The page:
Thanks to new paternity leave laws, parents now have a lot more flexibility in how they can take time off work in their baby’s first year. Great news – but how many of us will actually be able to put this to good use?
Rewind 10 years and couples having a baby were in a very different position to today. Dads had no right to any paid leave and mums only got 26 weeks’.
But a series of changes over the past decade has changed all this. In 2003, men became entitled to take two weeks’ paternity leave (at the same rate of pay as lower statutory maternity) and in 2007, paid maternity was increased to 39 weeks.
Then, on Sunday, the law became even more generous. It now offers each new parent the chance to take six months off work during the first year of their baby’s life. That’s pretty impressive when, just a few years ago, only one parent was entitled to six months’ leave.
Limitations of the law
Of course, there are limitations. Even if the dad is otherwise eligible he may lose out if the mum didn’t work or had insufficient National Insurance contributions. And if she chooses not to return to work at all, dads won’t be able to get their hands on this leave.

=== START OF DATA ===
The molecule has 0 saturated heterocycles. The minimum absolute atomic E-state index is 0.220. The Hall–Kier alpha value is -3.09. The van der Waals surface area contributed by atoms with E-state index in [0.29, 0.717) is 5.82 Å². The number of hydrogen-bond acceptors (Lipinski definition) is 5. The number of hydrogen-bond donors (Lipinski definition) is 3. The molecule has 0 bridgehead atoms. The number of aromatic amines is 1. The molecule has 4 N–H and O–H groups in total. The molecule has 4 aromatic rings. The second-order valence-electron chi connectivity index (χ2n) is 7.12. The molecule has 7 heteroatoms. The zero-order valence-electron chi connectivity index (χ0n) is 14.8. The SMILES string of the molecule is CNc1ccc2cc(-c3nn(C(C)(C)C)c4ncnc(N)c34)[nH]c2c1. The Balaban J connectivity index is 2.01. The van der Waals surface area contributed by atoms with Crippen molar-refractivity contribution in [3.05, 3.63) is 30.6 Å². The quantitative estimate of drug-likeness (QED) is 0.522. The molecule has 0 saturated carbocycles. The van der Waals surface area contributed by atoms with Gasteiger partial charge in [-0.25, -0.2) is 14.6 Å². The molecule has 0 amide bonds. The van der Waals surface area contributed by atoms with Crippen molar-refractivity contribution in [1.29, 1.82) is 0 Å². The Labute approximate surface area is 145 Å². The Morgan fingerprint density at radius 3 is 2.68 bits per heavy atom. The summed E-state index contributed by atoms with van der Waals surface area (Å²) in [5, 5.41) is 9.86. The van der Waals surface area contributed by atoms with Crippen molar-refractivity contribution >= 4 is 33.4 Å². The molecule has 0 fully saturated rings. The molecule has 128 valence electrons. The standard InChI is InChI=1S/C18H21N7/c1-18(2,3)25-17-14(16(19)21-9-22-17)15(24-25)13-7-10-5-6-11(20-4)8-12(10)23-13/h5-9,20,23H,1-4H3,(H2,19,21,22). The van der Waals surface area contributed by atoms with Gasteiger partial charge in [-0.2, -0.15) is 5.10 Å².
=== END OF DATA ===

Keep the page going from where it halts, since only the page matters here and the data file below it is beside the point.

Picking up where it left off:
If I were to have another baby the law wouldn’t help me either. Why? Because my partner’s self employed. Like most employment laws, this one doesn’t benefit those who work for themselves.
While that leaves me feeling a little hard-done-by, I’m not prepared to let it blacken my mood on this development. It’s not a perfect law, but it’s going some way to addressing the myriad of gender inequalities men and women encounter when they become parents.
Inequalities like women missing out on new job opportunities, not being considered for promotion, feeling like domestic slaves; men being financially burdened, not being given the same time with their baby… I could go on, but you get the picture.
An historical milestone?
In my circle of friends, it’s not uncommon for the women to earn more than the men – or to have equal ambitions. This law means it’s more practical for each family to make the arrangement that suits their individual needs, without being made to feel bad for their choices.
Whether many will choose to split their leave in this way remains to be seen, and I’ll be interested to see how employers respond to men requesting six months’ paternity leave. But if we could fast forward another 10 years, I bet that this will be a significant milestone in the history of gender equality.